On view at Gavin Brown’s enterprise from January 11th through February 22nd is an exhibition of cutout works from American Pop artist Alex Katz, paired with a new Super 8 and High Definition film by Dara Friedman entitled PLAY, (Part 1&2).
The exhibition is Katz’s third exhibition at Gavin Brown’s, and this particular display includes fifteen new works – the first cutouts he has made in over 10 years. Though he is most famous for his flattened style, using minimal tweaks in shade and space to convey depth and space, the way these works are displayed on panels throughout the gallery space marks a change in style for Katz, freestanding relief sculptures that equally act as painted portraits. What’s more, the passage of light across the works is particularly notable, charting smooth transitions that make for a compellingly nuanced exploration of the human visage.
In 1959, Katz made his first cutout by removing the central figure from a painting with which he was dissatisfied, and then affixing it to another canvas. He continued this practice through the 1960s, after which he began working more frequently with aluminum. These new works are presented alongside the film of Dara Friedman, partially because of the significant impact the medium of film has had on Katz’s artistic choices. He has employed the extreme close-up, dramatic perspectives, and different framing techniques, for example, in his new cutout works. Other formal techniques he has used include repetition, erasure, enlargement, reduction, and reproduction, in an effort to achieve a directness and intimacy that is more readily accessible to the medium of film, and particularly notable in Friedman’s film on view.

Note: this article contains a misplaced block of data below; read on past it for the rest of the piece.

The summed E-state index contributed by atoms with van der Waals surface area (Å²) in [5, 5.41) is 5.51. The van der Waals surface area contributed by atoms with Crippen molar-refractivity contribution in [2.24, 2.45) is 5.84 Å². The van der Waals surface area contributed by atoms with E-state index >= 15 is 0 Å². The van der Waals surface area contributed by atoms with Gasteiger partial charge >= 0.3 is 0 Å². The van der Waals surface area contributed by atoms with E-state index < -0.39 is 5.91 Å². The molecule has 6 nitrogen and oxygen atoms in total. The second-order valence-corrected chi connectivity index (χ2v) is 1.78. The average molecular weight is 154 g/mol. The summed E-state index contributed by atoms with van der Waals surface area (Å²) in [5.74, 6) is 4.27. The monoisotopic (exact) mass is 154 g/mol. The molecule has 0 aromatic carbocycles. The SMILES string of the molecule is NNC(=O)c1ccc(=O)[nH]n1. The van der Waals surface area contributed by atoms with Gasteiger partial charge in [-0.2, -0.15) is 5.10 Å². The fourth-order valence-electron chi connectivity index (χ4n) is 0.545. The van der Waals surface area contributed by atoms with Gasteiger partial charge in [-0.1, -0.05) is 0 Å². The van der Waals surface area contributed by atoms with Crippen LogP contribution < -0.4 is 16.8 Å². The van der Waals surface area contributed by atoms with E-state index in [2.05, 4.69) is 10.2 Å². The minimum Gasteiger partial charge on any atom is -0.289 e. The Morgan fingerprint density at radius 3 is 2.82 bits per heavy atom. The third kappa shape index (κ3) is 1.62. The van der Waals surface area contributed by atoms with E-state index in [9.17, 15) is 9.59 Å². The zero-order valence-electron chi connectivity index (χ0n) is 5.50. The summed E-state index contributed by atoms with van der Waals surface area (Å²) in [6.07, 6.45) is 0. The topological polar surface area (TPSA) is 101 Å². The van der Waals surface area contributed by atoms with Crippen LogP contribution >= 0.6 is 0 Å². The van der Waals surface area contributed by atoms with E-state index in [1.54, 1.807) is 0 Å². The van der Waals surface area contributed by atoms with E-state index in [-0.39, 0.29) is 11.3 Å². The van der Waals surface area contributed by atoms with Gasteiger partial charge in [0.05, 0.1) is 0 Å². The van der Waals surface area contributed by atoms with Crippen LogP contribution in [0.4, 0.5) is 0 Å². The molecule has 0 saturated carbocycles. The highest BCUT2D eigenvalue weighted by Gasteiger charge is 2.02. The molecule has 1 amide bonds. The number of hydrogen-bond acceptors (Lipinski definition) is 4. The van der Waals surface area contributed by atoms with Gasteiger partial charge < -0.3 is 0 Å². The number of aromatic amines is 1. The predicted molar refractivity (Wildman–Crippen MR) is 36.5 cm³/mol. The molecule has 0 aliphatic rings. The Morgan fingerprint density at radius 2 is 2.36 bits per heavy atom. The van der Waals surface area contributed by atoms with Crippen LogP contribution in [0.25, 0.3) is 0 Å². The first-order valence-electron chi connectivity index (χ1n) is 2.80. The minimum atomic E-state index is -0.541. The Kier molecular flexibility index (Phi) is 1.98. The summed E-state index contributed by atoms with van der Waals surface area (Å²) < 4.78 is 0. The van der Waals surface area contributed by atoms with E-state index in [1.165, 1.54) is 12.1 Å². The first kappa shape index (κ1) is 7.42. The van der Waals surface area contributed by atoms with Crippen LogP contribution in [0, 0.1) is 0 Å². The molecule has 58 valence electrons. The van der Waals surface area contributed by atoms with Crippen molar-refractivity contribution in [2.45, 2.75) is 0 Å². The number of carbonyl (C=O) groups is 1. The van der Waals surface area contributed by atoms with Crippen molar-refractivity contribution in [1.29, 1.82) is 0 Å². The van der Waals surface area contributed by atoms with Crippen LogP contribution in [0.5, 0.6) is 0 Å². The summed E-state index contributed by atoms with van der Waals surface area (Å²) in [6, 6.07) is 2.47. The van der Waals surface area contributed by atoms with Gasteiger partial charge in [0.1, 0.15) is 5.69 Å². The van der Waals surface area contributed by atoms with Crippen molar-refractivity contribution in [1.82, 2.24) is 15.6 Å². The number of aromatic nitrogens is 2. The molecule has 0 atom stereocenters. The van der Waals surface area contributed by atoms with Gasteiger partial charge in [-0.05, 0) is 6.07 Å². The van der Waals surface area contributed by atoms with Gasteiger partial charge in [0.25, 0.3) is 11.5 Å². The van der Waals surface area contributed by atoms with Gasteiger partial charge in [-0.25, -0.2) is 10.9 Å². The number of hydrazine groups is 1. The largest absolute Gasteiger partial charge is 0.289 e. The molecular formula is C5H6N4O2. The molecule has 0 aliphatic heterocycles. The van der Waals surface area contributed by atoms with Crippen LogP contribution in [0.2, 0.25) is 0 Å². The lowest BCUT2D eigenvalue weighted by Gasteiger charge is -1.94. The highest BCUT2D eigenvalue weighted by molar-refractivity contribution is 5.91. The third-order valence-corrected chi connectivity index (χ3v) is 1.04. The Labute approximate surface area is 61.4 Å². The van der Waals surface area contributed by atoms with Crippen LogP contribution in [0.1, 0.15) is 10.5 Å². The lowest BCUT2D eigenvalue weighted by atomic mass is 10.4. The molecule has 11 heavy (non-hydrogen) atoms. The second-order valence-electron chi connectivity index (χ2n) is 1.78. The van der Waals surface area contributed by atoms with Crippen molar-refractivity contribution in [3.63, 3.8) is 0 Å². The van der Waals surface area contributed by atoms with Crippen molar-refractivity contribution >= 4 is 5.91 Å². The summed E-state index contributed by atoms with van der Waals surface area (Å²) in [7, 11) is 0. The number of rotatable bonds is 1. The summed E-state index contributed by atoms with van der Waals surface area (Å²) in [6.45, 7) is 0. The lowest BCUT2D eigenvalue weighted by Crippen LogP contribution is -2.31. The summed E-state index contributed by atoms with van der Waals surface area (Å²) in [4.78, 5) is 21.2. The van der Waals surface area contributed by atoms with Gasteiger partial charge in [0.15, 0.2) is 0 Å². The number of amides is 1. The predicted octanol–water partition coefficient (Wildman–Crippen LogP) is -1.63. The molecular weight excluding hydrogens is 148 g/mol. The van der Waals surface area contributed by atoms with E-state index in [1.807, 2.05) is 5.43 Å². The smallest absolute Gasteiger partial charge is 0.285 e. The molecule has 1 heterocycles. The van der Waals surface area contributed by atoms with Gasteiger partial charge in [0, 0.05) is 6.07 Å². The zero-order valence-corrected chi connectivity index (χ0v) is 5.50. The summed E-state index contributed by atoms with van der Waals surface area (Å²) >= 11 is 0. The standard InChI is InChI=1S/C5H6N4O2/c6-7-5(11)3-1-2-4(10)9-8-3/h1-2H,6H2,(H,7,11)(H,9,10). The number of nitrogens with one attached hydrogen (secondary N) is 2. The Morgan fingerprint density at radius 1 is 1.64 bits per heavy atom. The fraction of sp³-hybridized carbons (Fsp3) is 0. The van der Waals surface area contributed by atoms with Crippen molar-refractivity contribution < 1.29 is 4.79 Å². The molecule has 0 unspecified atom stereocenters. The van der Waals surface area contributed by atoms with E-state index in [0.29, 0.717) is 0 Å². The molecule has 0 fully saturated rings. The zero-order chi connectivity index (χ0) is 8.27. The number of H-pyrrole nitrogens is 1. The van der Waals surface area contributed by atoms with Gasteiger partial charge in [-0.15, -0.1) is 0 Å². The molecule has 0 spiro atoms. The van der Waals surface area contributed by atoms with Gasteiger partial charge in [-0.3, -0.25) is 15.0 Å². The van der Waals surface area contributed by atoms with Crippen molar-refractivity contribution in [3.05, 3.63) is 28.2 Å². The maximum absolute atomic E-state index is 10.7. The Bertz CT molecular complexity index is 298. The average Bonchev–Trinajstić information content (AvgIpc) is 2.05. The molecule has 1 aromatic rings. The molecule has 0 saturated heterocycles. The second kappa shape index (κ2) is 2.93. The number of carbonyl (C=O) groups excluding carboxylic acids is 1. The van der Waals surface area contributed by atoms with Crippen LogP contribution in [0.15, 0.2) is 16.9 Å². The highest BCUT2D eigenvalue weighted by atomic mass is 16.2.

During his first 10 years as a painter, from 1946 when he began studying at Cooper Union in New York City, Katz admitted to destroying a thousand paintings “in order to find his style.” In the 1950s, he began to “paint faster than he can think,” emphasizing spontaneity and simplicity over detail. He has said that he does not like narratives, but he is inspired by the mechanics and techniques of filmmaking. Since the 1980s, Katz has been working with fashion models in designer clothing, and he enjoys this medium “because it’s ephemeral.”
Katz has received numerous awards and recognitions, including The John Simon Guggenheim Memorial Fellowship for Painting (1972), the Pratt Institute’s Mary Buckley Award for Achievement (1978), The Queens Museum of Art Award for Lifetime Achievement (1978), the Award for Art in Public Places from the Chicago Bar Association (1985), a Lifetime Achievement Award from the National Academy of Design, New York (2007). He was named the Philip Morris Distinguished Artist at the American Academy in Berlin in 2001, and in 2000 he was named Cooper Union Annual Artist of the City.
The exhibition at Gavin Brown’s enterprise will continue through February 22, 2014.
Exhibition Page [Gavin Brown’s enterprise]